When I woke up this morning and found my Feedly overloaded with articles about Zenimax’s upcoming MMORPG, Elder Scrolls Online, I decided only one thing could be done: I would have to read them all and report my findings to you. Here are several choices quotes from the previews I read today that hold me a lot more about TESO than I knew before:
Rock, Paper, Shotgun What Happens If You Play Elder Scrolls Online Like Skyrim?
Unfortunately, my mighty Xenorc The Warrior Princess didn’t quite cover enough ground to really break out of her box, but apparently unique skill lines will come from all over: level-based progression, special quests, PVP, world events, etc.
There weren’t any crazy AI shenanigans or moments of utterly unexpected player interaction. For better or worse, everything functioned as expected. I felt like I was playing a competent – and in some places, even fairly impressive – MMO, but The Elder Scrolls’ trademark spark was dim, sometimes invisible against a backdrop of pre-scripted heroics and canned conversations.
I never felt like I was roaming this giant, continuous world so much as I was clomping through a series of rigidly defined zones.
Enemy AI, however, might just steal the show. In short, every single baddie is crafted with heightened battlefield awareness, making basic notions of aggro look downright archaic. Many of them are smart enough to work together, pooling both skills and resources to devise on-the-fly strategies to cope with whatever your party’s dishing out.
Unfortunately, however, when pressed further, lead gameplay designer Nick Konkle told me that player-centric racial recognition won’t really be present in TESO.
You also won’t be forced into Tank/Healer/DPS roles. Adhering to said roles will help players manage the game’s hardest enemies, according to the devs.
Your class determines three of the Skill Lines you have access to, while the others, universal across all characters, are based on weapon types, fighting styles, armor classes, and magic schools.
The models seemed proportioned correctly, and the textures, characters, and architecture struck just the right balance between fantasy and gritty realism we’ve seen in the series’ history.
In a particularly extreme example, a group of necromancers sacrificed one of their own in a ritual to summon a powerful, undead bruiser.
In ESO, you choose one of three alliances, each with different zones, quests, and stories to explore. Once you hit level 50, you can choose to journey to another alliance’s territory and experience a more difficult (and rewarding) version of those areas.
Small groups of friends can spend countless hours refining strategies and accruing rewards in the nearly 30 different dungeon experiences ESO will have at launch.
You can actually go into the adventure zones with a small group and accomplish some goals, but there are large areas in these maps dedicated to larger group experiences.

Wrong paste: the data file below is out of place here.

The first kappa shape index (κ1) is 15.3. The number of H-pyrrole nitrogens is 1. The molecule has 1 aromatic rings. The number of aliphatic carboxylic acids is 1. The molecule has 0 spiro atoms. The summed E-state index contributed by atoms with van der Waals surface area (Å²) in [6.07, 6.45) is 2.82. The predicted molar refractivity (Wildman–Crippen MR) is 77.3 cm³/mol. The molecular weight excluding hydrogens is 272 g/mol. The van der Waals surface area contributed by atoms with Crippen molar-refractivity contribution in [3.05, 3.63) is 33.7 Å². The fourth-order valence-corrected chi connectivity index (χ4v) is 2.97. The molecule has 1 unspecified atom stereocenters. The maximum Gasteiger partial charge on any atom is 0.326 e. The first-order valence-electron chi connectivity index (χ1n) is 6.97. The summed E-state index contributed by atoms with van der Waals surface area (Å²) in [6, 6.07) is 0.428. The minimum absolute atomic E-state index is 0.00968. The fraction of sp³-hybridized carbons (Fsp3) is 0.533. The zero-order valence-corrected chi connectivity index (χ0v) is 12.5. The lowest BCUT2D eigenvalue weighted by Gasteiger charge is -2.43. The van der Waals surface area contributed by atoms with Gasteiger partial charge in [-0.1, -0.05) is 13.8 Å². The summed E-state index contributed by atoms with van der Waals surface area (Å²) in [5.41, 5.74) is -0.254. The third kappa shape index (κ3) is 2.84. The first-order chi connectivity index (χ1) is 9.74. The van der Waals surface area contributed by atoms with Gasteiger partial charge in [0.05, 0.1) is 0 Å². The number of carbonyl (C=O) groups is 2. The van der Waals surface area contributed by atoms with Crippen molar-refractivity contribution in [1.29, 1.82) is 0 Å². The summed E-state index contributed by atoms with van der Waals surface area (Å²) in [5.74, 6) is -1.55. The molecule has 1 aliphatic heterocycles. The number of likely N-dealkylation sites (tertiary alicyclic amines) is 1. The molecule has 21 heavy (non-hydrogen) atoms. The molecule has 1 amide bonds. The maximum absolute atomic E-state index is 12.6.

He did confirm that there will be gear progression at the endgame in ESO, stating, “The game is going to get more difficult, and the gear is going to get better to match that.”
There are no damage numbers or debuff indicators for enemies beyond what is visibly happening to them. At present, the game could do with better feedback – I can get behind the idea of toning down typical MMO on-hit fireworks, but they need to be replaced with something and at the moment it’s not quite there.
Its resemblance to a traditional MMO quickbar is deceptive, because skills in TESO are not cooldown based. Your ability to spam skills is entirely based on your available health, stamina or magicka, and as such combat is more about effective use of those resources than it is about settling into a set rhythm.
Active skills level up through use, and at rank five you can spend another skill point to ‘morph’ these spells and abilities into one of two variants. An example we were shown was a Daedric summoning skill that could be altered to conjure either an exploding scamp or a hulking clannfear.
Monsters also have special abilities. Spriggans will possess and enhance any woodland predators that stray nearby, and spiders will eat their slain allies to gain strength. Lovely.
Other players’ companions are rendered as anonymous mercenaries, preserving your immersion in a way that evades TOR-style companion clone syndrome.
Massively Hands-on with The Elder Scrolls Online
You can build your Sorcerer around using a mix of heavy and medium armor while wielding a greatsword.
While your class will determine some of the abilities you acquire, it doesn’t lock you into a particular playstyle or role.
Though ESO employs a traditional questing system — complete with speaking to NPCs, accepting tasks, and turning them in for rewards — you aren’t put on rails that lead you from quest hub to quest hub. There’s a main storyline that you can direct your attention to immediately, or you can put it on the back burner and occupy yourself with myriad side missions.
It’s become common to regard these projects with a healthy dose of skepticism, but I’m happy to say that for ESO, the proof is in the pudding.